It seems from the Paul Chambers case that context is irrelevant. If you write something, even a joke to a friend, that someone finds upsetting you could end up in court.

It is a scary world we are moving into.



Paul could have a field day. [:D]




Emyr Thy King -> RE: Should Liam Stacey have gone to prison? (9/4/2012 3:42:12 PM)

Well one sucks more than the other. But to be fair to him Notebook was a one-off.




King of Kafiristan -> RE: Should Liam Stacey have gone to prison? (9/4/2012 4:23:16 PM)

Boggles my mind a private citizen could face any legal action whatsoever over his views, as long as those views were not advocating violence. If his postings violated TWITTER or FACEBOOK TERMS OF SERVICE, then delete his account. Throwing someone in the brig because they're a racist, no matter how vile their views may be, is an affront to human rights. I was very much surprised to see this happen in the UK. [:(]




Spaldron -> RE: Should Liam Stacey have gone to prison? (9/4/2012 4:42:12 PM)


quote:

ORIGINAL: superdan


quote:

ORIGINAL: Dpp1978
It seems from the Paul Chambers case that context is irrelevant. If you write something, even a joke to a friend, that someone finds upsetting you could end up in court.


I AM IN SO MUCH TROUBLE.

Rhubarb, I am sorry about the 'Shut up ginge' comment I made earlier.



This ^

I've called Rhub a ginge so many times I've lost count. Oh well, nice knowing you guys, I'll see you when I get out. [sm=scared04.gif]




Dpp1978 -> RE: Should Liam Stacey have gone to prison? (9/4/2012 4:47:00 PM)


quote:

ORIGINAL: elab49

What I find odd is that the Act used was from 1988 - so has this been subsequently adjusted to accommodate the internet/twitter/facebook or is the judiciary trying to squeeze in definitions given all of this is someone sitting in dwellings on their computers talking to/at others indoors in dwellings? Or is an offence being registered as soon as someone logs in and has a look outside a dwelling?



It isn't uncommon.

A lot of the law regarding internet based commerce is from Acts and cases which pre-date the internet. Every time a new innovation arises which alters how we live the law plays catch-up. Even much of the law specifically drafted to cater for internet commerce pre-dates things like social networking and blogging as we know it today. Technology and social changes due to it moves on at an astonishing pace, whereas the law moves at a pace not much faster than glacial. It is impossible for it to keep up.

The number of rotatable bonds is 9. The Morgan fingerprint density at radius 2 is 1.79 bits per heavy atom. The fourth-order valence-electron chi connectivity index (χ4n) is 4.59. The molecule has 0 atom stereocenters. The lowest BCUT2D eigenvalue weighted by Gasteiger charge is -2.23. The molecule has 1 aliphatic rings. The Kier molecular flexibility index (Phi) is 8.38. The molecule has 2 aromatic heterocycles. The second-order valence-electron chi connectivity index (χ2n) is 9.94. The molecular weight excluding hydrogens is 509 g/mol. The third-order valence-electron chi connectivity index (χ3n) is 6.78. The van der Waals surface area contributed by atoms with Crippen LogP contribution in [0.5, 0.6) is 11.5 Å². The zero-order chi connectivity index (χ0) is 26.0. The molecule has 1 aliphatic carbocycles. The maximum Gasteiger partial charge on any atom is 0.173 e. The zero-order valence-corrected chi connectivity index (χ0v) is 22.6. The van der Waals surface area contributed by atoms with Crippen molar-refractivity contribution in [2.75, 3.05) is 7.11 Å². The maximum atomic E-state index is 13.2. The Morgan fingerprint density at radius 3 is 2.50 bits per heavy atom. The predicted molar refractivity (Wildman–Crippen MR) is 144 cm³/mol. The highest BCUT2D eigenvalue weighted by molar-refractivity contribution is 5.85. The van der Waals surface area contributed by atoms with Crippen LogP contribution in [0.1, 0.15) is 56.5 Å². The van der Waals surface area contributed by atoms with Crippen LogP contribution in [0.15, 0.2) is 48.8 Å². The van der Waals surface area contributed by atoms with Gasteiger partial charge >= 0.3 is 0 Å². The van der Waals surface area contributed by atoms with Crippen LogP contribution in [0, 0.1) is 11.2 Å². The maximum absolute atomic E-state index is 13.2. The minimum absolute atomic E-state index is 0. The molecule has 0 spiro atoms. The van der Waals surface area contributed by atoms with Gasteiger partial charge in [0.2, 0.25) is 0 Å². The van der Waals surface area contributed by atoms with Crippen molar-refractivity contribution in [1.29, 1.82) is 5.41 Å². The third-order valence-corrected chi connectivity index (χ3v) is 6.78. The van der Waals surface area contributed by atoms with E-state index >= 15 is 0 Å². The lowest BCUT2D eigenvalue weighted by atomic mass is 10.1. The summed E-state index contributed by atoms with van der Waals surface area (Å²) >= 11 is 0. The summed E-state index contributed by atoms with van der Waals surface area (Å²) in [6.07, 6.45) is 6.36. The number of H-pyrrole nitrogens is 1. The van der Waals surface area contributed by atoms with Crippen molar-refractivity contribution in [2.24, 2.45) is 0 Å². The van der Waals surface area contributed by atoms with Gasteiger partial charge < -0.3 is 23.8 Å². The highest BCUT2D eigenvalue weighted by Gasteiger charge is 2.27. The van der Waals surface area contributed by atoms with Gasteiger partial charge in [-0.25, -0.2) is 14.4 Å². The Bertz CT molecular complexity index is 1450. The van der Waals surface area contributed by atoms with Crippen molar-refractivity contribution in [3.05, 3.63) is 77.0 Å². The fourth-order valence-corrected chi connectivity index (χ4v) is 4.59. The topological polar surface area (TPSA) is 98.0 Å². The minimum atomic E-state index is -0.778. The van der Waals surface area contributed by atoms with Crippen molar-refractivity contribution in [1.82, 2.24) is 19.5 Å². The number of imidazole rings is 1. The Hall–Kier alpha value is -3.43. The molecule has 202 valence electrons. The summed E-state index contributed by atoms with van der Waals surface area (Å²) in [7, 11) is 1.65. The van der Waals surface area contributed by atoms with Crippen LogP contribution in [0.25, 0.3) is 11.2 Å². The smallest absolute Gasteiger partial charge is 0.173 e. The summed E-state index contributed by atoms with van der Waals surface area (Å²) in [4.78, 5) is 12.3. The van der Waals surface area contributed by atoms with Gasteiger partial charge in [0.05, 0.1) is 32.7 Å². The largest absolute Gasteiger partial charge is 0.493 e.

What the court has to do in such cases where the law is behind is attempt to draw parallels between the case in hand and cases in the past using more traditional means of communication. After all it would be a massive miscarriage of justice if someone got away with wrongdoing, or someone was denied a just remedy for lack of a precisely applicable law. Sometimes this is quite easy: equating an e-mail to a traditional letter is an obvious example (although in certain circumstances distinctions have been made).

For a post on twitter is harder to find a good analogy. it is in written form and published online so it is tempting to equate it to a piece of published work. However they are often spur of the moment streams of consciousness more akin to speech. What analogy should one draw?

Now the indoors/inside a dwelling area is interesting. S4A was actually added to the Act in 1995 by the Criminal Justice and Public Order Act 1994 (the same act which watered down the right to remain silent). It also pre-dates the explosion in personal internet use, if only just.